Finally I got a job as a teaching assistant which gave me another focus in life. I was delighted at last to be earning some money.  I still have this job nearly seven years later but now cover the class I work in as a supply teacher as well.  I do get odd bouts of depression, mainly when there’s lots going on in life and I did have a downer when my son started high school.  I think it was because I would never have that aspect of taking my children to school again and I thought my baby’s all grown up now!  I began to turn my baking into more of a business and now take orders for cakes and I have the odd stall when it fits in around my job and home life.

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Baking gives me a huge pleasure. I find it therapeutic as I can totally immerse myself in creating something that gives me a massive sense of achievement.

The other thing in my life to cheer me up was joining The Clandestine Cake Club last year.  That has given me a lot of pleasure, making new friends who I have something in common with and also the events give me something to look forward to in this chaotic mad world we live in nowadays.

Here is one of the cakes I have made for a previous Clandestine Cake Club event. This was made for the Clandestine Cake Club's Book Launch at Waterstones in Leeds last February.
Here is one of the cakes I have made for a previous Clandestine Cake Club event. This was made for the Clandestine Cake Club’s Book Launch at Waterstones in Leeds last February.

Marian Keyes’ Saved By Cake

Marian’s frank and honest introduction to her book explained about her battle with depression and how she felt to have it. She then went on to say how her love of baking came about, by baking a cake for a friend that was visiting. She enjoyed it so much that she went on to bake another and another! She ended up baking for others as she couldn’t eat it all herself.  This was exactly how I felt when I baked at home, I would take cakes into school for my children’s teachers, I would donate to coffee mornings, we would eat it at home and I would gain weight!  I enjoyed every moment of it and when I baked I felt as if I had actually achieved something.  Something I could be proud of.  I might not have continued “properly” in the teaching career I had originally but I felt like I was doing SOMETHING.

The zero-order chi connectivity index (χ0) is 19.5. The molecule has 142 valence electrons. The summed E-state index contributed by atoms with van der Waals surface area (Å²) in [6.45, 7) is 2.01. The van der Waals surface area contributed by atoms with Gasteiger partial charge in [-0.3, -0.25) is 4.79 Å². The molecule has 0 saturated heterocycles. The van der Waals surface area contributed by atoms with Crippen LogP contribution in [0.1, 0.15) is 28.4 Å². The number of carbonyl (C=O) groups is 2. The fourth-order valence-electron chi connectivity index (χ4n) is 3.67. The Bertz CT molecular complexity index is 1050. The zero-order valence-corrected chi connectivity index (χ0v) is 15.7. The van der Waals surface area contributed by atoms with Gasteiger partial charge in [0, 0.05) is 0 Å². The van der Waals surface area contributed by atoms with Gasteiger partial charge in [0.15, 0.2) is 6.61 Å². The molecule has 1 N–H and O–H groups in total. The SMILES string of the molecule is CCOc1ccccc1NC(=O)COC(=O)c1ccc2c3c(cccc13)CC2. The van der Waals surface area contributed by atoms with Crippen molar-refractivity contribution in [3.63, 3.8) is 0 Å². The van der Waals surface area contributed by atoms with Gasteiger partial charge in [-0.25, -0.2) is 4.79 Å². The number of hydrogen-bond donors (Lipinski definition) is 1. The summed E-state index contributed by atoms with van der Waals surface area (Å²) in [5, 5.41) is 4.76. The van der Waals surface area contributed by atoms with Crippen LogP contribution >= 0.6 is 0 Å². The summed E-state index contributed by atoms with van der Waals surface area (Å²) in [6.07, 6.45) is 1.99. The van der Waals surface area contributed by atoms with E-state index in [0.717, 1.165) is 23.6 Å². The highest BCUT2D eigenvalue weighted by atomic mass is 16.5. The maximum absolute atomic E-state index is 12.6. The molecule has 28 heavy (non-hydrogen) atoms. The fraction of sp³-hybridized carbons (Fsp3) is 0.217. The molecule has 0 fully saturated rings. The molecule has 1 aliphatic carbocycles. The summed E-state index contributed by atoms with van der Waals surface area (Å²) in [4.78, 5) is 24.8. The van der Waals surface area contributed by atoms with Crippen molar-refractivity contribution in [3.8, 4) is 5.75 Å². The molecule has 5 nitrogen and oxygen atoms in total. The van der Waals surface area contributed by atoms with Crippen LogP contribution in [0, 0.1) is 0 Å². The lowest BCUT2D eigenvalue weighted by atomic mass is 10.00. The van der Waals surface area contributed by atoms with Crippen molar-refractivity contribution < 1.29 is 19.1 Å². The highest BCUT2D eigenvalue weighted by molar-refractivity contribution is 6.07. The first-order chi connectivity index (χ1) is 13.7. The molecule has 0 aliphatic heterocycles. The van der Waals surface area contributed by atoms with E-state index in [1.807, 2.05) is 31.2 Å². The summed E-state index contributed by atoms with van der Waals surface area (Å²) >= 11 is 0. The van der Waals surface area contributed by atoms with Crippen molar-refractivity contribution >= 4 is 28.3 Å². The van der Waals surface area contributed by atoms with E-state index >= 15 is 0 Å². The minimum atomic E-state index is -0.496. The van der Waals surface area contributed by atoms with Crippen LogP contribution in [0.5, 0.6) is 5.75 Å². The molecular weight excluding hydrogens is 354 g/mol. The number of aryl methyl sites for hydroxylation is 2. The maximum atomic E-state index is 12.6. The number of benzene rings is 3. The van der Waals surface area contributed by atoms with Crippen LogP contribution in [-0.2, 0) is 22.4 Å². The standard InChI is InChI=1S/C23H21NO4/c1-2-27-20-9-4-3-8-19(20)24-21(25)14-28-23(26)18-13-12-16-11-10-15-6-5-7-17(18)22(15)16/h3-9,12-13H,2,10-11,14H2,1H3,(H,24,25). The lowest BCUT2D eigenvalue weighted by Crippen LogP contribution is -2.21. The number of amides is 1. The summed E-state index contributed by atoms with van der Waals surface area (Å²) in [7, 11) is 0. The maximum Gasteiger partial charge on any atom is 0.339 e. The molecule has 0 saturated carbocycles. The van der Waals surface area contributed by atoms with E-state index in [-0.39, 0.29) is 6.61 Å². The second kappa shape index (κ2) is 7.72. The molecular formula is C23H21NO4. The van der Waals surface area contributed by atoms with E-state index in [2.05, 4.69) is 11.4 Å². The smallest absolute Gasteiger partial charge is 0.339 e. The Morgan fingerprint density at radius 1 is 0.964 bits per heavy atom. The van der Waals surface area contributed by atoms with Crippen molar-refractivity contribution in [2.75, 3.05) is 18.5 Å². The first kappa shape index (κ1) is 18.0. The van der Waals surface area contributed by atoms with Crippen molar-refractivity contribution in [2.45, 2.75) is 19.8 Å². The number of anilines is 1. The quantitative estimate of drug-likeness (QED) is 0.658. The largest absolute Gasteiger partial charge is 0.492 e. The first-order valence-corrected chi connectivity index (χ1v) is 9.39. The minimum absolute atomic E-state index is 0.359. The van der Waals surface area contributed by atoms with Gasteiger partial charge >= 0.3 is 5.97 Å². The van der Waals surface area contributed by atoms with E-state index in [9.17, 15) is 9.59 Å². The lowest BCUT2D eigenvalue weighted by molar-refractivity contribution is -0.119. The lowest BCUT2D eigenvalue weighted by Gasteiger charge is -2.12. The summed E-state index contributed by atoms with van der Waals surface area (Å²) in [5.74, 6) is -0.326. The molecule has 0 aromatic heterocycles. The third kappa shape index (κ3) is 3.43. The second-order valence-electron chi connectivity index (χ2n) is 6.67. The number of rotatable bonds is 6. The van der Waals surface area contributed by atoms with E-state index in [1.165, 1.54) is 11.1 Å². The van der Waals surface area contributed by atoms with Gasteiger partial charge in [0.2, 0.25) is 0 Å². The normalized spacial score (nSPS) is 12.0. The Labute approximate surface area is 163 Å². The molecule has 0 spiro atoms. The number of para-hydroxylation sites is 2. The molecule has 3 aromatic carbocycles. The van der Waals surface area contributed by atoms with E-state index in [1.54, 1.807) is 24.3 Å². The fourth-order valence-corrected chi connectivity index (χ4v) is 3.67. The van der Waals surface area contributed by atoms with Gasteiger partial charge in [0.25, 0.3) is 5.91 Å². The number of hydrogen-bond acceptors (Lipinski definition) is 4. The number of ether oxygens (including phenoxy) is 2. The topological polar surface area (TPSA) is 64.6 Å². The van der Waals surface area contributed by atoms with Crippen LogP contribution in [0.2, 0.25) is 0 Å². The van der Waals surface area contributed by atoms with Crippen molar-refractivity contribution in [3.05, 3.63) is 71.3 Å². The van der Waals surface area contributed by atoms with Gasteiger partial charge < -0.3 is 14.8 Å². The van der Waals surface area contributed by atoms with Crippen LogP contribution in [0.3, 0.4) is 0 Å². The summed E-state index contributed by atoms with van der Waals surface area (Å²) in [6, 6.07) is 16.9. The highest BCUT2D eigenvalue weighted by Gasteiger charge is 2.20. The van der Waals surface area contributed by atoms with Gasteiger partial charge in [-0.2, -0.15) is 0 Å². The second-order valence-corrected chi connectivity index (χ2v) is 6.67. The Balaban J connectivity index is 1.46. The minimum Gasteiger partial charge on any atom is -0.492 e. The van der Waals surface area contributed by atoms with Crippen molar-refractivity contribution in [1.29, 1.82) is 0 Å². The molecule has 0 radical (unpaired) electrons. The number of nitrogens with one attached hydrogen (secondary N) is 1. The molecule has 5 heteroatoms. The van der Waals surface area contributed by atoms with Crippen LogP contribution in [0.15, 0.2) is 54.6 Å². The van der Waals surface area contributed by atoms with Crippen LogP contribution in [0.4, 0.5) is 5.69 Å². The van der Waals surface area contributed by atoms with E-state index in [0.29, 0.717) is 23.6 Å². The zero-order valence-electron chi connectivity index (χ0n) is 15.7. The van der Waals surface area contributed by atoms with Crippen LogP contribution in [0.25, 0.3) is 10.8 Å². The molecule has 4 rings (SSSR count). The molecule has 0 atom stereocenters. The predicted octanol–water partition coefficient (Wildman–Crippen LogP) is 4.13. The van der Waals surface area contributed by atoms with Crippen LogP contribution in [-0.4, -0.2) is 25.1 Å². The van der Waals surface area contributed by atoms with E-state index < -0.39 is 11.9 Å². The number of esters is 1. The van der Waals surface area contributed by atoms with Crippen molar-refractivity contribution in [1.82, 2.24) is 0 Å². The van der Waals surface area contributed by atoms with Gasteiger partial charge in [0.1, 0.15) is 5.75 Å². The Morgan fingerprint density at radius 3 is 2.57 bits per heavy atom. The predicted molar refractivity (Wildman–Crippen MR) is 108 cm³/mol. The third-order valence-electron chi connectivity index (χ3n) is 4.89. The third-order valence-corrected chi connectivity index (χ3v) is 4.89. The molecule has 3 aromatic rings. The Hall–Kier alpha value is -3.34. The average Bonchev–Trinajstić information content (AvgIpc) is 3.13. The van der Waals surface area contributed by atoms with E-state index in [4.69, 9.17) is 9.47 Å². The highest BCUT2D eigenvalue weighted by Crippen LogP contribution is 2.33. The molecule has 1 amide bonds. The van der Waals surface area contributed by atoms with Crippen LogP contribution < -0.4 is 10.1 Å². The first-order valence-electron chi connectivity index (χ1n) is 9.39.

My first attempt at making one of the recipes from Saved By Cake was actually one of the very first recipes I baked for my family when my daughter was one year old.  I had always loved Sunday roasts although I used to buy a ready made pudding. After all my cookery teacher at school had said I was a messy cook and I couldn’t do it properly.  I had never attempted any puddings after that until I thought well why don’t I try an apple crumble and see how I get on?

Marian’s recipe is actually for Rhubarb crumble but my children don’t like it so I substituted eating apples and a teaspoon of cinnamon and reduced the amount of sugar mixed in with the fruit.  She describes the recipe as “a pure delight to make because it is so quick and easy,  you just fling everything into the dish and it all cooks together, fruit and topping”. 

First I peeled,cored and chopped 900g apples and placed them in the bottom of an ovenproof dish. I sprinkled cinnamon and caster sugar on the top of that. The topping was made with butter, sugar, plain flour and porridge oats rubbed together. It was put on top of the apples and baked in the oven for about 40 minutes. Served warm with custard, it was a real treat and not too dissimilar to the apple crumble I baked for my family as my first foray back into baking 14 years ago.

Marian Keyes' recipe for Rhubarb Crumble, a traditional well loved classic, only it has apple in it!
Marian Keyes’ recipe for Rhubarb Crumble, a traditional well loved classic, only it has apple in it!
I think baking, along with other crafts and hobbies is really therapeutic and should be available on the NHS!  I hope you all enjoy baking as much as I do and it is lovely to have made so many friends who share my love of my “addiction”.

Lots of love Sam xx